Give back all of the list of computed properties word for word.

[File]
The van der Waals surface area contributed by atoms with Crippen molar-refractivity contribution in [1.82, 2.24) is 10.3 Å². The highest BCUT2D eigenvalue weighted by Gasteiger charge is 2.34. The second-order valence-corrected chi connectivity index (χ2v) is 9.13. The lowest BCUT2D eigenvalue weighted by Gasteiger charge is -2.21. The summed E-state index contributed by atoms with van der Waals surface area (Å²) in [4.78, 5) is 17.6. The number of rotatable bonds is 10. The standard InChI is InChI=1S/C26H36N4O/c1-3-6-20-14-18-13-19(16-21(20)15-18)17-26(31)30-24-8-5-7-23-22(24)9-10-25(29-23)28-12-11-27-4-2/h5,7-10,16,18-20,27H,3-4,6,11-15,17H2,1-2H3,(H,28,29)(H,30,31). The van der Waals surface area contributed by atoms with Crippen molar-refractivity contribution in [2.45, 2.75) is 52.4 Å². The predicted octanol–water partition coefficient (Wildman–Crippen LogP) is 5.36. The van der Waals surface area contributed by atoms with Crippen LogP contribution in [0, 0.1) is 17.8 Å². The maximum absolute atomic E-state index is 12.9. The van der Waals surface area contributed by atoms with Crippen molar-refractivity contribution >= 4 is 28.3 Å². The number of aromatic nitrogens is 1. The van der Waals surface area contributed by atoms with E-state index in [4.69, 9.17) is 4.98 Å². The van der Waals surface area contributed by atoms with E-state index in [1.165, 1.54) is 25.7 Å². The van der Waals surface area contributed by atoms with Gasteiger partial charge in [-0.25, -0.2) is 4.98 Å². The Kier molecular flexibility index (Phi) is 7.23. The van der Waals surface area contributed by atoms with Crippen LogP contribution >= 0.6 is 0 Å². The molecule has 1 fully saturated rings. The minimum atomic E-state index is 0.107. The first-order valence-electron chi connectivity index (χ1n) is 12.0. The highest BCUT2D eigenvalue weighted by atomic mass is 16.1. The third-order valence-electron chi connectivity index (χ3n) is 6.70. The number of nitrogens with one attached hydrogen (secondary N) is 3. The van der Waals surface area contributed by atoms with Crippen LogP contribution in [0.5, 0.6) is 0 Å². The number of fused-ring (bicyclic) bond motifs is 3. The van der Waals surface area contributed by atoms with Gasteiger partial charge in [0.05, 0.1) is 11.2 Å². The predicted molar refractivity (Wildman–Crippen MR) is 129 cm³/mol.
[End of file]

The van der Waals surface area contributed by atoms with Crippen molar-refractivity contribution in [1.82, 2.24) is 10.3 Å². The highest BCUT2D eigenvalue weighted by Gasteiger charge is 2.34. The second-order valence-corrected chi connectivity index (χ2v) is 9.13. The lowest BCUT2D eigenvalue weighted by Gasteiger charge is -2.21. The summed E-state index contributed by atoms with van der Waals surface area (Å²) in [4.78, 5) is 17.6. The number of rotatable bonds is 10. The standard InChI is InChI=1S/C26H36N4O/c1-3-6-20-14-18-13-19(16-21(20)15-18)17-26(31)30-24-8-5-7-23-22(24)9-10-25(29-23)28-12-11-27-4-2/h5,7-10,16,18-20,27H,3-4,6,11-15,17H2,1-2H3,(H,28,29)(H,30,31). The van der Waals surface area contributed by atoms with Crippen molar-refractivity contribution in [2.45, 2.75) is 52.4 Å². The predicted octanol–water partition coefficient (Wildman–Crippen LogP) is 5.36. The van der Waals surface area contributed by atoms with Crippen LogP contribution in [0, 0.1) is 17.8 Å². The maximum absolute atomic E-state index is 12.9. The van der Waals surface area contributed by atoms with Crippen molar-refractivity contribution >= 4 is 28.3 Å². The number of aromatic nitrogens is 1. The van der Waals surface area contributed by atoms with E-state index in [4.69, 9.17) is 4.98 Å². The van der Waals surface area contributed by atoms with E-state index in [1.165, 1.54) is 25.7 Å². The van der Waals surface area contributed by atoms with Gasteiger partial charge in [-0.25, -0.2) is 4.98 Å². The Kier molecular flexibility index (Phi) is 7.23. The van der Waals surface area contributed by atoms with Crippen LogP contribution >= 0.6 is 0 Å². The molecule has 1 fully saturated rings. The minimum atomic E-state index is 0.107. The first-order valence-electron chi connectivity index (χ1n) is 12.0. The highest BCUT2D eigenvalue weighted by atomic mass is 16.1. The third-order valence-electron chi connectivity index (χ3n) is 6.70. The number of nitrogens with one attached hydrogen (secondary N) is 3. The van der Waals surface area contributed by atoms with Crippen LogP contribution in [0.5, 0.6) is 0 Å². The number of fused-ring (bicyclic) bond motifs is 3. The van der Waals surface area contributed by atoms with Gasteiger partial charge in [0.05, 0.1) is 11.2 Å². The predicted molar refractivity (Wildman–Crippen MR) is 129 cm³/mol.